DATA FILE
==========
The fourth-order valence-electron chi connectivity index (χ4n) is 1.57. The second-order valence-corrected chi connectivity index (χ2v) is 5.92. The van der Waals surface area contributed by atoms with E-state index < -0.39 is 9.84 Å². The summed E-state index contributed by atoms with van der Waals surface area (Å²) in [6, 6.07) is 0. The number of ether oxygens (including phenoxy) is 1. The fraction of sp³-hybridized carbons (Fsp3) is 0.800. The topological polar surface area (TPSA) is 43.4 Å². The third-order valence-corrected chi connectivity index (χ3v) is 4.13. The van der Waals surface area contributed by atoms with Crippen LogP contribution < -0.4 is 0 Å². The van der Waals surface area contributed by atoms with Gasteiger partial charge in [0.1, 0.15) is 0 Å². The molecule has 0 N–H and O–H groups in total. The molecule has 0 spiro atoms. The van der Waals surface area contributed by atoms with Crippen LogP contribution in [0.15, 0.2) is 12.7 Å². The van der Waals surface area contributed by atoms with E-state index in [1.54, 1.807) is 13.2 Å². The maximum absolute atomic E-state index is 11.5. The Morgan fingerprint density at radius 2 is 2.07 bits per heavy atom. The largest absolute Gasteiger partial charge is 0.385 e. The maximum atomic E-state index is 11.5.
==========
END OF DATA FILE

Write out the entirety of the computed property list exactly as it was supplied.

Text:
The fourth-order valence-electron chi connectivity index (χ4n) is 1.57. The second-order valence-corrected chi connectivity index (χ2v) is 5.92. The van der Waals surface area contributed by atoms with E-state index < -0.39 is 9.84 Å². The summed E-state index contributed by atoms with van der Waals surface area (Å²) in [6, 6.07) is 0. The number of ether oxygens (including phenoxy) is 1. The fraction of sp³-hybridized carbons (Fsp3) is 0.800. The topological polar surface area (TPSA) is 43.4 Å². The third-order valence-corrected chi connectivity index (χ3v) is 4.13. The van der Waals surface area contributed by atoms with Crippen LogP contribution < -0.4 is 0 Å². The van der Waals surface area contributed by atoms with Gasteiger partial charge in [0.1, 0.15) is 0 Å². The molecule has 0 N–H and O–H groups in total. The molecule has 0 spiro atoms. The van der Waals surface area contributed by atoms with Crippen LogP contribution in [0.15, 0.2) is 12.7 Å². The van der Waals surface area contributed by atoms with E-state index in [1.54, 1.807) is 13.2 Å². The maximum absolute atomic E-state index is 11.5. The Morgan fingerprint density at radius 2 is 2.07 bits per heavy atom. The largest absolute Gasteiger partial charge is 0.385 e. The maximum atomic E-state index is 11.5.